In this instance, a seventeen year old Indian Tamil girl had been abducted and raped by two men belonging to the Sinhalese community in 2001. It took her close to fourteen years to obtain a judgment from the Kandy High Court convicting the perpetrators and sentencing them to twenty-three years of imprisonment. Before the Committee, her complaint was that even despite the conviction, the violations that she had to suffer remained unaddressed and that the State’s legal remedies at the domestic level were highly ineffective.

A classic litany of all that is wrong
Her complaint reads like the classical litany of all that is wrong with Sri Lanka’s justice system. Though she filed a complaint for rape at the Talawakelle police station on 14 August 2001, she was forced to make her statement through an unofficial interpreter translating into Sinhala, since no facilities to record her statement in Tamil were provided. She was then taken to the Kotagala hospital and subsequently to the Nuwara Eliya hospital, from where she was discharged later. The medical records clearly indicated that this was a case of rape.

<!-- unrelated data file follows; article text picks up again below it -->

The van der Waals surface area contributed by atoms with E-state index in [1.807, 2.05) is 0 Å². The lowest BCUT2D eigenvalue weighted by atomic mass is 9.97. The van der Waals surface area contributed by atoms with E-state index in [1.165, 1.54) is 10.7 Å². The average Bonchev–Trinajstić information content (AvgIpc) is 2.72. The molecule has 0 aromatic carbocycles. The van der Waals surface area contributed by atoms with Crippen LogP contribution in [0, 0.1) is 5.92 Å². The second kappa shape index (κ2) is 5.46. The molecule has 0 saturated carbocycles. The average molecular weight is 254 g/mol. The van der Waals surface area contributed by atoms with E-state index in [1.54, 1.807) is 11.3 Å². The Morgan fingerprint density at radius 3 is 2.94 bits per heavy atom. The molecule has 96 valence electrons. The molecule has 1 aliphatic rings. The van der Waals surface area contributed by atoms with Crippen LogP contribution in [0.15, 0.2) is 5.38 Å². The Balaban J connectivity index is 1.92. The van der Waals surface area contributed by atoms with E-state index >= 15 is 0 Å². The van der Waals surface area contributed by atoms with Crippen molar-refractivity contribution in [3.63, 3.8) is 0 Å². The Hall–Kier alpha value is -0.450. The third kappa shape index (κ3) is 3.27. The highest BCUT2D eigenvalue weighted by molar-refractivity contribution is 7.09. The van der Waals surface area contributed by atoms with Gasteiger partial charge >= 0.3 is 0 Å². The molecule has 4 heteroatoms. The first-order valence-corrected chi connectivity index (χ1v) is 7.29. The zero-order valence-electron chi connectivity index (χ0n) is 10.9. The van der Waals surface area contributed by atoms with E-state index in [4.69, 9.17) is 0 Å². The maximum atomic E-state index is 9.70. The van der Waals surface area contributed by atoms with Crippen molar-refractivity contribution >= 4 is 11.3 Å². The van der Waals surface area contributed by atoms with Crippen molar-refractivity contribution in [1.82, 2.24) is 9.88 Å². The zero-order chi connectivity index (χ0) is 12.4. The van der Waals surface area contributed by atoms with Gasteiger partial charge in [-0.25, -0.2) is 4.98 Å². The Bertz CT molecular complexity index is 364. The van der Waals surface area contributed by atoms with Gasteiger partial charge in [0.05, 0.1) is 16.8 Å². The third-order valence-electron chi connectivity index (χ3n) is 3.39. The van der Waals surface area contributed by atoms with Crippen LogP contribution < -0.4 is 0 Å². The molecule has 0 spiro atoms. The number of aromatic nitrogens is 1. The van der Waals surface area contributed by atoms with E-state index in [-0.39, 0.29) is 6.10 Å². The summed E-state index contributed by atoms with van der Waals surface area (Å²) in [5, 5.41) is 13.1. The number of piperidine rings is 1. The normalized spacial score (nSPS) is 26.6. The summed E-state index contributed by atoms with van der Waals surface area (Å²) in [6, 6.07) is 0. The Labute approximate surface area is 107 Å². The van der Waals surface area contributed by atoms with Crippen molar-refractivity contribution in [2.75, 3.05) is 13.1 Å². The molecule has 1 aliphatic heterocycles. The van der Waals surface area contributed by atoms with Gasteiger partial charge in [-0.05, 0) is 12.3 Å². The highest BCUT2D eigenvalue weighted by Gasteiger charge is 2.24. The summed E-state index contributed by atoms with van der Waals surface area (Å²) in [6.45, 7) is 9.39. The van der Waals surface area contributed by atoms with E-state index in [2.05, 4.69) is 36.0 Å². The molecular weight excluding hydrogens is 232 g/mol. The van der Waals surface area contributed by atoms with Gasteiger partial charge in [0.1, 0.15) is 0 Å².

The victim identified both perpetrators, who were held on police remand. Non-summary proceedings were initiated but both suspects were released on bail. During the hearing, the victim’s character was denigrated. No mention was made of the fact that she was a minor at the time of the offence. After more than three years, the Magistrate’s Court concluded that there was sufficient evidence to charge the alleged perpetrators and referred the case to the Attorney General following which indictment was filed in 2006 against the accused.